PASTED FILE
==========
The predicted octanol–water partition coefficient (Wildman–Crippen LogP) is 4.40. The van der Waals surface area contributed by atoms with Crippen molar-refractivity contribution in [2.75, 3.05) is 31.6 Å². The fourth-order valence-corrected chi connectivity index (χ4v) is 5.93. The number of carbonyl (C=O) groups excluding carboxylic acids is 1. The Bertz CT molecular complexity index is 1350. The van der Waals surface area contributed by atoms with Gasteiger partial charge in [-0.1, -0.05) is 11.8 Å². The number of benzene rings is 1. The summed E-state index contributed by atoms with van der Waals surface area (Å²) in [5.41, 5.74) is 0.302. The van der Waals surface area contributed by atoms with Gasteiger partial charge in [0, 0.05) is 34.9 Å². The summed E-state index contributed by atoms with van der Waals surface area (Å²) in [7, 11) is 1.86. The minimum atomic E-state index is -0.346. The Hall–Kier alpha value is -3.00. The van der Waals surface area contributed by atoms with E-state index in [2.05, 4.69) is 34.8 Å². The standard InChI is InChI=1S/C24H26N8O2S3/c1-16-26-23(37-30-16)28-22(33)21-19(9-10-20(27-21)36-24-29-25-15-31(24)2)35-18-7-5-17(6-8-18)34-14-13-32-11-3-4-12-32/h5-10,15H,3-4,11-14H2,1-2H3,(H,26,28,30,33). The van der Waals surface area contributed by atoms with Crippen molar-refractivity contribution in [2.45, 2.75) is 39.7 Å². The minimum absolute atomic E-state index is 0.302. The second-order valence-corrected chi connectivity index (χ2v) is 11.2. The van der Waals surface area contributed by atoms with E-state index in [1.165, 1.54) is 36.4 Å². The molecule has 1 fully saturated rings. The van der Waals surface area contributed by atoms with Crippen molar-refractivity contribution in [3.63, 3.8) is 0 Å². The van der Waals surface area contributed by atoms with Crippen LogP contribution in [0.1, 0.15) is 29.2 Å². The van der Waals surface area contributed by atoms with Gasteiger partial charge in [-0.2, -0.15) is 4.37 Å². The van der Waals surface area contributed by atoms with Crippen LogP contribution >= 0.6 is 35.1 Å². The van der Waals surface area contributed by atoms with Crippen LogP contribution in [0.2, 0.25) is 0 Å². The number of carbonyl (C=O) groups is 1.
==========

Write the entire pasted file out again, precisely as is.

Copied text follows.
The predicted octanol–water partition coefficient (Wildman–Crippen LogP) is 4.40. The van der Waals surface area contributed by atoms with Crippen molar-refractivity contribution in [2.75, 3.05) is 31.6 Å². The fourth-order valence-corrected chi connectivity index (χ4v) is 5.93. The number of carbonyl (C=O) groups excluding carboxylic acids is 1. The Bertz CT molecular complexity index is 1350. The van der Waals surface area contributed by atoms with Gasteiger partial charge in [-0.1, -0.05) is 11.8 Å². The number of benzene rings is 1. The summed E-state index contributed by atoms with van der Waals surface area (Å²) in [5.41, 5.74) is 0.302. The van der Waals surface area contributed by atoms with Gasteiger partial charge in [0, 0.05) is 34.9 Å². The summed E-state index contributed by atoms with van der Waals surface area (Å²) in [7, 11) is 1.86. The minimum atomic E-state index is -0.346. The Hall–Kier alpha value is -3.00. The van der Waals surface area contributed by atoms with E-state index in [2.05, 4.69) is 34.8 Å². The standard InChI is InChI=1S/C24H26N8O2S3/c1-16-26-23(37-30-16)28-22(33)21-19(9-10-20(27-21)36-24-29-25-15-31(24)2)35-18-7-5-17(6-8-18)34-14-13-32-11-3-4-12-32/h5-10,15H,3-4,11-14H2,1-2H3,(H,26,28,30,33). The van der Waals surface area contributed by atoms with Crippen molar-refractivity contribution in [2.45, 2.75) is 39.7 Å². The minimum absolute atomic E-state index is 0.302. The second-order valence-corrected chi connectivity index (χ2v) is 11.2. The van der Waals surface area contributed by atoms with E-state index in [1.165, 1.54) is 36.4 Å². The molecule has 1 fully saturated rings. The van der Waals surface area contributed by atoms with Crippen molar-refractivity contribution in [3.63, 3.8) is 0 Å². The van der Waals surface area contributed by atoms with Crippen LogP contribution in [0.1, 0.15) is 29.2 Å². The van der Waals surface area contributed by atoms with Gasteiger partial charge in [-0.2, -0.15) is 4.37 Å². The van der Waals surface area contributed by atoms with Crippen LogP contribution >= 0.6 is 35.1 Å². The van der Waals surface area contributed by atoms with Crippen LogP contribution in [0.2, 0.25) is 0 Å². The number of carbonyl (C=O) groups is 1.